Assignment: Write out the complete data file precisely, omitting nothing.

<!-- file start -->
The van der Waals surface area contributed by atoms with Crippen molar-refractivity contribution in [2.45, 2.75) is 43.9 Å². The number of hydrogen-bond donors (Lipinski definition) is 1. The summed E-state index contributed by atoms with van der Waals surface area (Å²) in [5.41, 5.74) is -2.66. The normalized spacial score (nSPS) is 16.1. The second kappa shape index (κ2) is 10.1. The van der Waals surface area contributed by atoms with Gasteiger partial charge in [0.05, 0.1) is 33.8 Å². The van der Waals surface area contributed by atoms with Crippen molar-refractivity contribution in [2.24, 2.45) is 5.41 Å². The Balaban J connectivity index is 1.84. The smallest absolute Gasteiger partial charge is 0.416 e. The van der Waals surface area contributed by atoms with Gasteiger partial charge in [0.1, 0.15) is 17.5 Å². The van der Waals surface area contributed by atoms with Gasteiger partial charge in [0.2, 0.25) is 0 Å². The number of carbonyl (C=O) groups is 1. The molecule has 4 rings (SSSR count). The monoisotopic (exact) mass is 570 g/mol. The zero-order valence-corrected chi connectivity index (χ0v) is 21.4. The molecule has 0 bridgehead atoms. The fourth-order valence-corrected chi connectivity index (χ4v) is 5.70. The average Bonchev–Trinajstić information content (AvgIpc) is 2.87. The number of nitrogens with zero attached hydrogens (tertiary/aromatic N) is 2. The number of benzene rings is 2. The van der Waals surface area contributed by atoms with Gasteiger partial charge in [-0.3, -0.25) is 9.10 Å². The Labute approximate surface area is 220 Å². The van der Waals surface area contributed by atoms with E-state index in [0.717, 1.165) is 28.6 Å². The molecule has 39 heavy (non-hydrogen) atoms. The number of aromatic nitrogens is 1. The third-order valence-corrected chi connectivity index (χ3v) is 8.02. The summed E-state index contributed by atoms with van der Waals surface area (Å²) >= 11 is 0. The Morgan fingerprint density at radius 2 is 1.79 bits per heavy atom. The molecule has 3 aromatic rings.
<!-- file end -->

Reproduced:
The van der Waals surface area contributed by atoms with Crippen molar-refractivity contribution in [2.45, 2.75) is 43.9 Å². The number of hydrogen-bond donors (Lipinski definition) is 1. The summed E-state index contributed by atoms with van der Waals surface area (Å²) in [5.41, 5.74) is -2.66. The normalized spacial score (nSPS) is 16.1. The second kappa shape index (κ2) is 10.1. The van der Waals surface area contributed by atoms with Gasteiger partial charge in [0.05, 0.1) is 33.8 Å². The van der Waals surface area contributed by atoms with Crippen molar-refractivity contribution in [2.24, 2.45) is 5.41 Å². The Balaban J connectivity index is 1.84. The smallest absolute Gasteiger partial charge is 0.416 e. The van der Waals surface area contributed by atoms with Gasteiger partial charge in [0.1, 0.15) is 17.5 Å². The van der Waals surface area contributed by atoms with Gasteiger partial charge in [0.2, 0.25) is 0 Å². The number of carbonyl (C=O) groups is 1. The molecule has 4 rings (SSSR count). The monoisotopic (exact) mass is 570 g/mol. The zero-order valence-corrected chi connectivity index (χ0v) is 21.4. The molecule has 0 bridgehead atoms. The fourth-order valence-corrected chi connectivity index (χ4v) is 5.70. The average Bonchev–Trinajstić information content (AvgIpc) is 2.87. The number of nitrogens with zero attached hydrogens (tertiary/aromatic N) is 2. The number of benzene rings is 2. The van der Waals surface area contributed by atoms with Gasteiger partial charge in [-0.3, -0.25) is 9.10 Å². The Labute approximate surface area is 220 Å². The van der Waals surface area contributed by atoms with E-state index in [0.717, 1.165) is 28.6 Å². The molecule has 39 heavy (non-hydrogen) atoms. The number of aromatic nitrogens is 1. The third-order valence-corrected chi connectivity index (χ3v) is 8.02. The summed E-state index contributed by atoms with van der Waals surface area (Å²) >= 11 is 0. The Morgan fingerprint density at radius 2 is 1.79 bits per heavy atom. The molecule has 3 aromatic rings.